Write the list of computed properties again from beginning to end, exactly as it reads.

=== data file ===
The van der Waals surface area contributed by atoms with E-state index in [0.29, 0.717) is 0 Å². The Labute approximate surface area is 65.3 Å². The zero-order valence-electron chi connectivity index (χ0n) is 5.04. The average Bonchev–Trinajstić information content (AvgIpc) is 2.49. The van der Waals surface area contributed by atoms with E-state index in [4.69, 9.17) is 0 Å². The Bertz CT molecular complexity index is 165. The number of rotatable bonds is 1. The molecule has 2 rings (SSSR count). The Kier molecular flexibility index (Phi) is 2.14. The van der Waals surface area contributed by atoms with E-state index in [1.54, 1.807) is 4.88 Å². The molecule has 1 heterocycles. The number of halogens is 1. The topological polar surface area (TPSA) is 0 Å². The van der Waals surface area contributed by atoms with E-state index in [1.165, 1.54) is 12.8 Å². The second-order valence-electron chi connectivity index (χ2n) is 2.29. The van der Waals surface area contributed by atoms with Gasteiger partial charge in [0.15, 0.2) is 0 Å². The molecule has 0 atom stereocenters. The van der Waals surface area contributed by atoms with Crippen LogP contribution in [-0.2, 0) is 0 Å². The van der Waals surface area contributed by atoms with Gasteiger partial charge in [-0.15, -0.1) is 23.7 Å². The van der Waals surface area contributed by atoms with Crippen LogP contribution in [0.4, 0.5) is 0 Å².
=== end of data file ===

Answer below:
The van der Waals surface area contributed by atoms with E-state index in [0.29, 0.717) is 0 Å². The Labute approximate surface area is 65.3 Å². The zero-order valence-electron chi connectivity index (χ0n) is 5.04. The average Bonchev–Trinajstić information content (AvgIpc) is 2.49. The van der Waals surface area contributed by atoms with E-state index in [4.69, 9.17) is 0 Å². The Bertz CT molecular complexity index is 165. The number of rotatable bonds is 1. The molecule has 2 rings (SSSR count). The Kier molecular flexibility index (Phi) is 2.14. The van der Waals surface area contributed by atoms with E-state index in [1.54, 1.807) is 4.88 Å². The molecule has 1 heterocycles. The number of halogens is 1. The topological polar surface area (TPSA) is 0 Å². The van der Waals surface area contributed by atoms with E-state index in [1.165, 1.54) is 12.8 Å². The second-order valence-electron chi connectivity index (χ2n) is 2.29. The van der Waals surface area contributed by atoms with Gasteiger partial charge in [0.15, 0.2) is 0 Å². The molecule has 0 atom stereocenters. The van der Waals surface area contributed by atoms with Crippen LogP contribution in [-0.2, 0) is 0 Å². The van der Waals surface area contributed by atoms with Gasteiger partial charge in [-0.15, -0.1) is 23.7 Å². The van der Waals surface area contributed by atoms with Crippen LogP contribution in [0.4, 0.5) is 0 Å².